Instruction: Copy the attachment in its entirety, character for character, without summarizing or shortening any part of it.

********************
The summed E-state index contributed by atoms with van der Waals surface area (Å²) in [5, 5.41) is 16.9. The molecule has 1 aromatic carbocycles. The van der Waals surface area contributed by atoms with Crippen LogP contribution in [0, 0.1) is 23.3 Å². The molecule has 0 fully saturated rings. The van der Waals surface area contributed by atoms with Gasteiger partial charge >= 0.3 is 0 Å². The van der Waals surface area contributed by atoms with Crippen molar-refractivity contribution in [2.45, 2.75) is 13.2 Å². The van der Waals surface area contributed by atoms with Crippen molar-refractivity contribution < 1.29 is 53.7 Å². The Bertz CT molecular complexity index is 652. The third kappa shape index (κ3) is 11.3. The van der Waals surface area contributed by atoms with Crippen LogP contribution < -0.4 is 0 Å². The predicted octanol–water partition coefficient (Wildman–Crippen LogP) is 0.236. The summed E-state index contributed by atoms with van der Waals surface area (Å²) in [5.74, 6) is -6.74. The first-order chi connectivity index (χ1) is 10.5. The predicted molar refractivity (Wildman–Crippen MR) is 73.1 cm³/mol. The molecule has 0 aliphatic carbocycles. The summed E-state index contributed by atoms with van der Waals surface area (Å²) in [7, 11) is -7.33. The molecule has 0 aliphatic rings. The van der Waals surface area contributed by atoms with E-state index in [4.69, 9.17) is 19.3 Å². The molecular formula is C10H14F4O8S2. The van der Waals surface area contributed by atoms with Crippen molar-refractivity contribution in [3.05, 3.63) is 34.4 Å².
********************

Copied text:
The summed E-state index contributed by atoms with van der Waals surface area (Å²) in [5, 5.41) is 16.9. The molecule has 1 aromatic carbocycles. The van der Waals surface area contributed by atoms with Crippen LogP contribution in [0, 0.1) is 23.3 Å². The molecule has 0 fully saturated rings. The van der Waals surface area contributed by atoms with Gasteiger partial charge >= 0.3 is 0 Å². The van der Waals surface area contributed by atoms with Crippen molar-refractivity contribution in [2.45, 2.75) is 13.2 Å². The van der Waals surface area contributed by atoms with Crippen molar-refractivity contribution < 1.29 is 53.7 Å². The Bertz CT molecular complexity index is 652. The third kappa shape index (κ3) is 11.3. The van der Waals surface area contributed by atoms with Crippen LogP contribution < -0.4 is 0 Å². The predicted octanol–water partition coefficient (Wildman–Crippen LogP) is 0.236. The summed E-state index contributed by atoms with van der Waals surface area (Å²) in [5.74, 6) is -6.74. The first-order chi connectivity index (χ1) is 10.5. The predicted molar refractivity (Wildman–Crippen MR) is 73.1 cm³/mol. The molecule has 0 aliphatic carbocycles. The summed E-state index contributed by atoms with van der Waals surface area (Å²) in [7, 11) is -7.33. The molecule has 0 aliphatic rings. The van der Waals surface area contributed by atoms with E-state index in [4.69, 9.17) is 19.3 Å². The molecular formula is C10H14F4O8S2. The van der Waals surface area contributed by atoms with Crippen molar-refractivity contribution in [3.05, 3.63) is 34.4 Å².